Lawn Care Basics: Chinch Bugs

By TruGreen October 8, 2014
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Nobody likes a chinch in his or her yard. it's true! Chinch bugs, one of the most common pests found in home lawns, can really do a number on your lawn despite their size. Especially in times of hot and dry weather, when these little bugs do the most damage, it's important to incorporate a lawn care regimen specifically designed to take care of the problem. Wondering exactly what chinch bugs are, how they find you and what you can do to stop them? Read on!

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What is a chinch bug?

Chinch bugs are tiny bugs with mouthparts that pierce or suck in order to feed on your turf grass. As nymphs, they are very small with a bright orange abdomen and a white stripe. As they become adults, they begin to take on a rusty brown hue until they reach full maturity, when they look gray-black and have black-dotted white wings. The bugs are about 1/8" long by the time they are fully grown.

Where can I find them?

Chinch bugs are fairly common in a variety of places, particularly in places that have their favorite grass feeds. Places with fine fescue, perennial ryegrass, Kentucky bluegrass, bentgrass and zoysiagrass commonly experience chinch bugs. That could be anywhere from South Dakota to Texas, across the Midwest, as well as Florida, all through the East Coast up to New England and even as far north as Canada. The southern chinch bug is a major pest for places with warm season grasses like the St. Augustinegrass. The areas range from North Carolina to southern Florida and into central Texas.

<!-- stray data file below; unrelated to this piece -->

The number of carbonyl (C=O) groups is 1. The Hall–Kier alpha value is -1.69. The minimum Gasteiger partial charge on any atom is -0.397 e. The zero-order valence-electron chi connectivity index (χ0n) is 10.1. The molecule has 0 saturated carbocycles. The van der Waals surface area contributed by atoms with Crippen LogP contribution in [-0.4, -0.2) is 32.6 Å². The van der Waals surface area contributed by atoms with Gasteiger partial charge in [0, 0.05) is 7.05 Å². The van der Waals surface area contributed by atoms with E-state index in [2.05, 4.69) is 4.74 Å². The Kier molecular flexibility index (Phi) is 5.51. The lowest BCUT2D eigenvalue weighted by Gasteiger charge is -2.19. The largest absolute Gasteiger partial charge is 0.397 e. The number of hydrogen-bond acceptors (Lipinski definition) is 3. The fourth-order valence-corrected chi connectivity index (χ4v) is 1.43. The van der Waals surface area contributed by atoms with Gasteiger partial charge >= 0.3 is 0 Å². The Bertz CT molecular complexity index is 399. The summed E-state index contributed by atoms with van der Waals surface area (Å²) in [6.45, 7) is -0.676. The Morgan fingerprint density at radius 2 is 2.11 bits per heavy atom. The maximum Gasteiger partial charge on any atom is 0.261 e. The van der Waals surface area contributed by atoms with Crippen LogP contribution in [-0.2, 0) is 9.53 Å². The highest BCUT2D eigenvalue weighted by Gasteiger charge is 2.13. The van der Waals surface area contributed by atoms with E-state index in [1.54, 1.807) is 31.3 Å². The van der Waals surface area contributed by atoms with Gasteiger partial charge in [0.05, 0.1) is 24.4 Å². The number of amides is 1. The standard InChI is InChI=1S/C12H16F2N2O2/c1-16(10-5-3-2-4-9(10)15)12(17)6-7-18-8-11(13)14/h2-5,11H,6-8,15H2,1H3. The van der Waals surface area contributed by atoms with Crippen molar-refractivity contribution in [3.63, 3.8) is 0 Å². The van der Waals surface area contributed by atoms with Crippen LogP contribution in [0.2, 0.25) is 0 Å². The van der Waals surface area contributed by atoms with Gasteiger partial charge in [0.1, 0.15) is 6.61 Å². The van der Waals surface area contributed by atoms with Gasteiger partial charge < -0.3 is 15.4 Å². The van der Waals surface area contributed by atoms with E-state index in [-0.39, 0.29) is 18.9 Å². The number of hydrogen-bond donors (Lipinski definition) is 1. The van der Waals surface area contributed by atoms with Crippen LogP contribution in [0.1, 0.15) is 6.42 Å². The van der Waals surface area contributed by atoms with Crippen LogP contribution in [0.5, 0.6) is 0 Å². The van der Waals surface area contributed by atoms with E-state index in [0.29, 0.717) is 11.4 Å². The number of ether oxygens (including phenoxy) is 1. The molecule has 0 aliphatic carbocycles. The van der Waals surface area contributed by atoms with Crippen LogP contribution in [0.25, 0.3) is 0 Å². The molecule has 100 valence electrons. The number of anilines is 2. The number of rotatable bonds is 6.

When does chinch activity peak?

Well, it all depends on where you are. Chinch bugs, which overwinter as adults in thatch or grassy fields, are generally active and do the most damage in weather warmer than 70 degrees. In the Midwest, a chinch may be active from July and August. However, the southern chinch can be active in temperatures as low as 65 degrees and as late in the year as December. The first generation usually does the most damage, but you can have anywhere from 3-5 generations in one place.

Uh-oh. I think I have a chinch bug problem in my yard. What do I do?

First, don't panic. With the right irrigation and fertilization, your lawn can survive the damaging effects of the chinch. Secondly, it all comes down to early detection and the right kind of lawn care. Irrigating the lawn to bring the chinch bugs to the surface before hitting it with insecticide is probably the most effective control method. You may be tempted to take this on yourself, but letting a professional with experience in dealing with these pests is the surefire way to take these little bugs on.

That is why TruGreen®'s science-based approach to lawn care is the ideal way to combat this very common pest. Once you call TruGreen and sign up for lawn care services, a TruExpert? Certified Specialist will come to your home for a Healthy Lawn Analysis®, determining the best course of action in controlling your lawn care needs. They are trained to recognize the signs of an infestation before a major takeover occurs, and they can incorporate chinch bug prevention and control as part of your lawn care regimen.

TruGreen utilizes science-based solutions to protect your lawn from pests like the dreaded chinch. Call TruGreen now at 866.688.6722, or visit them on the web at to learn more about their lawn care services and how they can help combat those pesky pests. Also, check out our social communities on FacebookTwitterYouTubeGoogle+ and Pinterest.


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